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"The only way to totally eliminate nuclear risk is to totally eliminate nuclear weapons," said the United Nations (UN) Secretary-General in a message for the 75th anniversary of the atomic bombing of Hiroshima.
In a video message delivered at an annual ceremony in Hiroshima, the UN Secretary-General Antonio Guterres warned that the risk of nuclear weapons being used was growing and urged all nations to renew their commitment to achieving a world free of them.
"Division, distrust and a lack of dialogue threaten to return the world to unrestrained strategic nuclear competition," Guterres said for Thursday's 75th anniversary of the atomic bombing of the western Japanese city.
He noted the imperative to implement confidence-building measures and reduce the number of nuclear arsenals. UN chief also remarked that those countries possessing them have a "special responsibility."
"Seventy-five years ago, a single nuclear weapon visited unspeakable death and destruction upon Hiroshima, and the effects linger to this day," recalled Guterres, emphasizing that it is a far too long time not to have learned that the possession of nuclear weapons diminishes, rather than reinforces, security.
UN chief praised the exemplarity of Hiroshima city and its people that have chosen not to be characterized by calamity, but instead by resilience, reconciliation, and hope. He referred to the Hibakusha, the survivors of the atomic bomb in Hiroshima. They have turned their tragedy into a voice of protest for the safety and well-being of all humanity.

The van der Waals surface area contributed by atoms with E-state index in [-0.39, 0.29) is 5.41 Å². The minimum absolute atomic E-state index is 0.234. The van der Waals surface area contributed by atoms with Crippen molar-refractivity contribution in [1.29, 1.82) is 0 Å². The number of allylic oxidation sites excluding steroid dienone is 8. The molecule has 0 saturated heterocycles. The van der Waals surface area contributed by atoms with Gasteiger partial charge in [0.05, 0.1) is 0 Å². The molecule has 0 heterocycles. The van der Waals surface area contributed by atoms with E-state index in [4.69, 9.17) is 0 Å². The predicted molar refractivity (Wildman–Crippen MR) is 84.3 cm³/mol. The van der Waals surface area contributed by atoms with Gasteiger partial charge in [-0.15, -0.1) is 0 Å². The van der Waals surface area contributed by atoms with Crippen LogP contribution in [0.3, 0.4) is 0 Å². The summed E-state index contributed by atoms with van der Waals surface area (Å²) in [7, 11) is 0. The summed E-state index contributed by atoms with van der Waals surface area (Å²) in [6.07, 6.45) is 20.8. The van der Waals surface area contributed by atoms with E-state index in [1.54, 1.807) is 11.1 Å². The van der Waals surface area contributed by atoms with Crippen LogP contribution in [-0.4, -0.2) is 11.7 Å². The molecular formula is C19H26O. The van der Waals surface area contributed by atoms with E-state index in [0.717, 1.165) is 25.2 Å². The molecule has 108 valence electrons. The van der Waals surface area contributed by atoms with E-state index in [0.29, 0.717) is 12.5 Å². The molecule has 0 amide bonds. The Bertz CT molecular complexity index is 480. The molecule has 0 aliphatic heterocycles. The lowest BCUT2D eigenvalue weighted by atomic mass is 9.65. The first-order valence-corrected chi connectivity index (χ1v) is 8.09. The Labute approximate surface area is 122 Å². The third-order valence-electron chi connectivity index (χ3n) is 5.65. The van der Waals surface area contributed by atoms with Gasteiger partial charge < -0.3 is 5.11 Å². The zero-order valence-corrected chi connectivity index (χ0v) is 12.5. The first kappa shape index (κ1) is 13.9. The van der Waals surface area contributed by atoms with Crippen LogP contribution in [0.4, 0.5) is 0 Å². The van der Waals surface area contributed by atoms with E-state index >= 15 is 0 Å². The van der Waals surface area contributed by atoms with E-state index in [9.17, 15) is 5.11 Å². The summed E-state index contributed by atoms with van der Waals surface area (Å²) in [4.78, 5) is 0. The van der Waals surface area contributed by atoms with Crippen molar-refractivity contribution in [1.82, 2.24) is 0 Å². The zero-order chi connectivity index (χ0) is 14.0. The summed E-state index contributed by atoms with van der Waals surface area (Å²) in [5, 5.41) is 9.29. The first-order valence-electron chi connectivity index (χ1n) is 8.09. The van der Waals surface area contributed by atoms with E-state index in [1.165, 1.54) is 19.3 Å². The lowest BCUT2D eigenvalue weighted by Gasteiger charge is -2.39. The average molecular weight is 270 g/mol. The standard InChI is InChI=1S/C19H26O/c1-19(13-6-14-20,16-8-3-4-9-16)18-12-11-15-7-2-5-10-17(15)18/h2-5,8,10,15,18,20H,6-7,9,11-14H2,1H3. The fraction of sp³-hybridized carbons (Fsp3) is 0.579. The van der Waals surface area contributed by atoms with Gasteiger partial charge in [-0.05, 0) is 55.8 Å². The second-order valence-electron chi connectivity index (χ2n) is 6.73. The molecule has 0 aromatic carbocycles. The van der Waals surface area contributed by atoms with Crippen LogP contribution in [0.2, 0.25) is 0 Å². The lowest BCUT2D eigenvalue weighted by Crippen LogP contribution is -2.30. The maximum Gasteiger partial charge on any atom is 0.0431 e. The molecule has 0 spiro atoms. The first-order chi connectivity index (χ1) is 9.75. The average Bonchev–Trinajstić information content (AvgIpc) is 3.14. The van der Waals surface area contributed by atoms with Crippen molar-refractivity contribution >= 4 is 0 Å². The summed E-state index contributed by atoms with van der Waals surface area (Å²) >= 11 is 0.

Guterres also regretted not having achieved the total elimination of nuclear weapons, although the UN has recognized the need since its earliest days and resolutions.
On the 75th anniversary of the nuclear bombing of the western Japanese city, Guterres warned that the risk of nuclear weapons being used, intentionally, by accident or through miscalculation, is too high for such trends to continue.
In that sense, UN Secretary-General urges for safeguard and strengthen the international non-proliferation and disarmament architecture. At the same time, he stressed to be looking forward to the entrance into force of the Treaty on the Prohibition of Nuclear Weapons as a further pillar of the disarmament regime.
"The only way to totally eliminate nuclear risk is to totally eliminate nuclear weapons.", claimed the intergovernmental organization's top officer.